"From a public health standpoint, we're not likely to be the ones making the call about climate futures. But we want to know what's coming if climate engineering does happen, and we want to be prepared, first in places like Bangladesh that might have the most to gain but also have the most to lose."

Bangladesh is the world's hot spot for cholera and has led the global research program to prevent the disease for several decades, with medical care reducing fatalities from 50 percent to less than 5 percent. Climate change will only increase the pressure that countries like Bangladesh face from infectious diseases like cholera and malaria.

"Whether or not the climate engineering 'button' gets pushed, the research we do here still helps us," Carlson explains. "We're building our toolbox and getting better at predicting cholera and malaria, and that should save lives, whatever looks like."

Explore further

Global climate models for public health? Useful, but not in the way we think

More information: Colin J. Carlson et al. Climate engineering needs a clean bill of health, Nature Climate Change (2018). DOI: 10.1038/s41558-018-0294-7
Journal information: Nature Climate Change

Citation: Now is the time to answer questions about climate engineering disease impacts (2018, September 28) retrieved 25 May 2019 from
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Sep 28, 2018
Too late?

Sep 29, 2018
The only way to solve these problems is to stop overbreeding like vermin.

Sep 30, 2018
No! 1st. Remove the nonsense. Define the land or ocean where extremely large mega-structures, housing gardens, living areas, work ares...interconnected buy high speed tubes. May be used in the ocean and outer space. Obviously contained. There's more than enough for all time to come.

It bothers me people only focus upon nonsensical horror, when we have the ability to do anything! Just remove the money grubbers and doogs.

Sep 30, 2018
So we can't repair the climate, at this time. How do we get to tomorrow and how much time do we have to build; even in the horror to come, there are seasons; so, we need lots of people. Conundrum? No, we have what we need. 20 years to educate an intellectual Army as we build a safe harbor. If cities can't ensure this for its residents; then get the hell otta town.

Sep 30, 2018
So any disease impact would be by design! A$$HOLES!

Sep 30, 2018
Pretty sure China is in progress, further along than we are.

Sep 30, 2018
Man-made interference with the weather is already happening. Chemtrails.
Starting around 1950, they were invisible at first, but still caused the number of tornadoes to cease being a nearly constant 180; the development of the first new cloud species since the founding of the Cloud Atlas, cirrus intortus; and the only December hurricane, Alice, in 1955.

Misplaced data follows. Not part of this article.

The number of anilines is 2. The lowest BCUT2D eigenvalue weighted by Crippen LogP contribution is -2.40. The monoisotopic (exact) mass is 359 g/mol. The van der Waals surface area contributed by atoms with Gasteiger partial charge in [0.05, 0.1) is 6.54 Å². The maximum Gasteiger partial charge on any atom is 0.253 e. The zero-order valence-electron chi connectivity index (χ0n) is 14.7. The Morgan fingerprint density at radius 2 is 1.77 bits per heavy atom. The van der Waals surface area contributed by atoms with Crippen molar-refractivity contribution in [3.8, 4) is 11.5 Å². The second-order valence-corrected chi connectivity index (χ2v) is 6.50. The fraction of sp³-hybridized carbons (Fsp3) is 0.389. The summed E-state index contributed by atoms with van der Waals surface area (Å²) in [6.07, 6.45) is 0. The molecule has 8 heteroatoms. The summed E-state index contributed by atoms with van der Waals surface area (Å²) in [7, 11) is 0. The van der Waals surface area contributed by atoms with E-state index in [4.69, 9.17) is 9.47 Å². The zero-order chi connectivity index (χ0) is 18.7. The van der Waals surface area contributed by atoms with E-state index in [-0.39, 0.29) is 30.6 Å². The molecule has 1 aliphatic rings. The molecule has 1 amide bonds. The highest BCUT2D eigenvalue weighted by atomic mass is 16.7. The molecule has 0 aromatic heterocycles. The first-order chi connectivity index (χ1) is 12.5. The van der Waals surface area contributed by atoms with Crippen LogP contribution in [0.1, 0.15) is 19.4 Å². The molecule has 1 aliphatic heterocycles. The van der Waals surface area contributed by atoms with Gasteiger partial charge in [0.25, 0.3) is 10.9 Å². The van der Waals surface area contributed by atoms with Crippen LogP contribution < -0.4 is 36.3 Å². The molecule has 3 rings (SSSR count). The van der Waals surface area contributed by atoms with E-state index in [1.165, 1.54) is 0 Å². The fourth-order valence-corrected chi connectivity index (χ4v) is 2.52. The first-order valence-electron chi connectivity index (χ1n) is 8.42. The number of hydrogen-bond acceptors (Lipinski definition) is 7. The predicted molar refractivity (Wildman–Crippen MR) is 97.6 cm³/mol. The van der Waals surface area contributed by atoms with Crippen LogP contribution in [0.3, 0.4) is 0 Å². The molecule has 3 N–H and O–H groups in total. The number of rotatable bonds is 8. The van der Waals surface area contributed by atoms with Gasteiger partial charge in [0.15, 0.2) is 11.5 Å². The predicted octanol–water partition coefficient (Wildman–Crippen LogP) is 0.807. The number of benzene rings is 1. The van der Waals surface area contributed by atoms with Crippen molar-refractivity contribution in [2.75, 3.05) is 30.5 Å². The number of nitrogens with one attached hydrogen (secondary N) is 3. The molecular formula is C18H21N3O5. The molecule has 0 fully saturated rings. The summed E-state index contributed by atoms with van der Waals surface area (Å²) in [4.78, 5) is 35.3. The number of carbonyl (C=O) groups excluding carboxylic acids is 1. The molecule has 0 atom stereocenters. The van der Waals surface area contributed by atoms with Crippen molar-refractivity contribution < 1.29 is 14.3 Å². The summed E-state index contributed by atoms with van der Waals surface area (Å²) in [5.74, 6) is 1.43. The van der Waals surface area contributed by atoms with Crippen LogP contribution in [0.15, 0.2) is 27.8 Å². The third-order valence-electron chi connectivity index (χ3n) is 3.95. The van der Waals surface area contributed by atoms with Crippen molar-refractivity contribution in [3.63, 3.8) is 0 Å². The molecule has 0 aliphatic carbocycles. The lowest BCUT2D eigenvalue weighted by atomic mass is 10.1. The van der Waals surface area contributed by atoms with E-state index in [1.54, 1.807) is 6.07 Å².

The atmosphere became saturated in 1997 and that's when they became visible. That's also when massive changes like the warmest weather; the largest year-to-year drop in Arctic sea ice coverage; the worst "el Nino" event; the worst hurricane season; the development of undulatus asperatus began
And there are no photographs before 1997 of dozens of vapor trails in the sky at the same time. Shills try to pass off snippets of contrails, or views of air shows or sky writing, but there were no pictures of chemtrails such as now before 1997.

Sep 30, 2018
Chemtrials? ugh... if they wanted to "infect" the nation, we wouldn't they use the water supply? A million times easier to pollute the water... you are totally nuts with your insane chemtrail BS. They are CONDENSATION TRAILS from condensed water vapor.

None of the 90's weather was out of the norm for Earth, you're nuts. 30's worse, what happened then?

Sep 30, 2018
It's planning. You may review history, select what worked; but, your present thoughts necessary and sufficient for life on Earth. w/o a Plan for Mega-Structures, connected-high speed tubes; optimized wind, solar, geothermal. aqua; systems and structures capable of being in water for an infinite amount of time; all connected; all people humanely monitored, kept safe, clean, healthy environment, ...

Sep 30, 2018
While doing so we affect the weather, trees, areas of organic and only organic waste. Foods are fresh and not prepossessed. Everything defined for the Earth, People, while we explore Infinity!

Sep 30, 2018
If you say it can't be done; well, there you are! Gimme a shovel and I'm not digging my grave. I'm building a home for those who live.